While anthocyanins or carotenoids contribute to a plant’s coloration, their presence alone isn’t enough to guarantee a colorful crop, though. To truly bring out the desired reds, oranges, yellows, pinks, blues, and purples, growers have to use the environment.
Controlling the Marijuana Growing Environment
Plants naturally stop producing chlorophyll when the days get shorter and the temperature drops. So it stands to reason that growers could duplicate and control that effect in an indoor grow.
By controlling temperature and pH levels, many growers are able to foster deeper coloration in cannabis flowers.
- Decreasing the temperature and keeping the pH levels neutral or slightly higher can encourage purple and blue pigmentation in strains with the right chemical predisposition.
- For orange, yellow, and gold coloration, plants are typically grown in alkaline conditions with higher pH levels.
Similarly, using LED lights on a certain spectrum can “stress” the plant, causing it to produce more anthocyanins as a sort of sunscreen. Some growers will even alter the nutrients a plant receives as a way to promote coloration. For example, less phosphorous can cause a red tint in the leaves and buds of some plants.
So while some cannabis strains are naturally predisposed to look like Skittles ads, others require careful cultivation to bring about the deep purples, ruby reds, and golden yellows consumers crave.
The final question we need to answer is maybe the most important: does the color of weed affect its potency?
Is Colorful Marijuana More Potent?
Many cannabis consumers believe purple bud is a higher quality than green. And a deep, richly colorful weed really is a thing of beauty. But will you get a different, longer lasting, or more potent high if you smoke purple or orange weed instead of green?
The short answer is no.
But also maybe yes.
The levels of cannabinoids in a marijuana plant are relatively steady regardless of color. Purple plants aren’t any stronger than green ganja, blue bud, or the rarer pink pot. It can be fun to pull out a bag of bud so colorful it looks like a character from the Muppets, but you won’t get a higher THC concentration. Pigmentation just doesn’t play a role in cannabinoid potency.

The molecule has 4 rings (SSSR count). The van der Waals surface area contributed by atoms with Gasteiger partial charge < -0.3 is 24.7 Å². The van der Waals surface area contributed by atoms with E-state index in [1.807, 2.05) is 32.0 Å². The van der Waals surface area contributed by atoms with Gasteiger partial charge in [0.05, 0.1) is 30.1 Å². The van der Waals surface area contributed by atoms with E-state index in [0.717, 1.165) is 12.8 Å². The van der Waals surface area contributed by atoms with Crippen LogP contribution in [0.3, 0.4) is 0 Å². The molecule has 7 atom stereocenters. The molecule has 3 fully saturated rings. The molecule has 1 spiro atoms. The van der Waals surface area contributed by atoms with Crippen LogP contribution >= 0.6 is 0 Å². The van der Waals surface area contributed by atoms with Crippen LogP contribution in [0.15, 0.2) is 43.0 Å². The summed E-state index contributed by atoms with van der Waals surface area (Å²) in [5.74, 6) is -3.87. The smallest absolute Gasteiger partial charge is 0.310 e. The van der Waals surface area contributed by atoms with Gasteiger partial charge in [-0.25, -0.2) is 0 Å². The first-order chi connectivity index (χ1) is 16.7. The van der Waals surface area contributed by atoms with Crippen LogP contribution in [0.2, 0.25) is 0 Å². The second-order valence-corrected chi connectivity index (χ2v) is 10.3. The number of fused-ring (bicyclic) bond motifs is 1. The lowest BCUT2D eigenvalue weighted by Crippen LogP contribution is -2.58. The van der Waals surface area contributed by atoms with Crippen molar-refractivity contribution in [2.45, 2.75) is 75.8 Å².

There is some evidence that deeper red and purple pot—so deep it appears black—offers a more cerebral high than the average strain. On the other hand, the colder conditions that encourage purple pigmentation to shine through in many strains might actually limit the production of THC, capping a plant’s potency.
So you probably won’t get higher smoking purple marijuana. Good to know.
But does color affect marijuana’s non-psychoactive effects?
As it turns out, the color of cannabis may correlate to how the plant interacts with the body. Anthocyanins (which cause blue and purple hues) are also found in many berries and are known for their role as antioxidants. Studies have suggested they may provide other health benefits, as well, including anti-inflammatory, analgesic, and neuroprotective properties.
It isn’t that these benefits can’t be found in traditional green bud, but visible coloration can serve as a sign that a plant has more anthocyanins and carotenoids, suggesting it will provide greater antioxidant and pain-killing benefits.
So the next time you buy bud in Colorado, remember that the color of your cannabis means about as much as a paint job on your car. A pop of color looks nice, but it isn’t likely to change the way you handle the product or how you feel when you’re done.
And if you want strong, clean grown marijuana (whether purple, green, or other), stop by Karing Kind in North Boulder.
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Green, orange, red, and purple cannabis: what does colorful marijuana say about its effects (if anything)? (Karing Kind | Boulder, CO)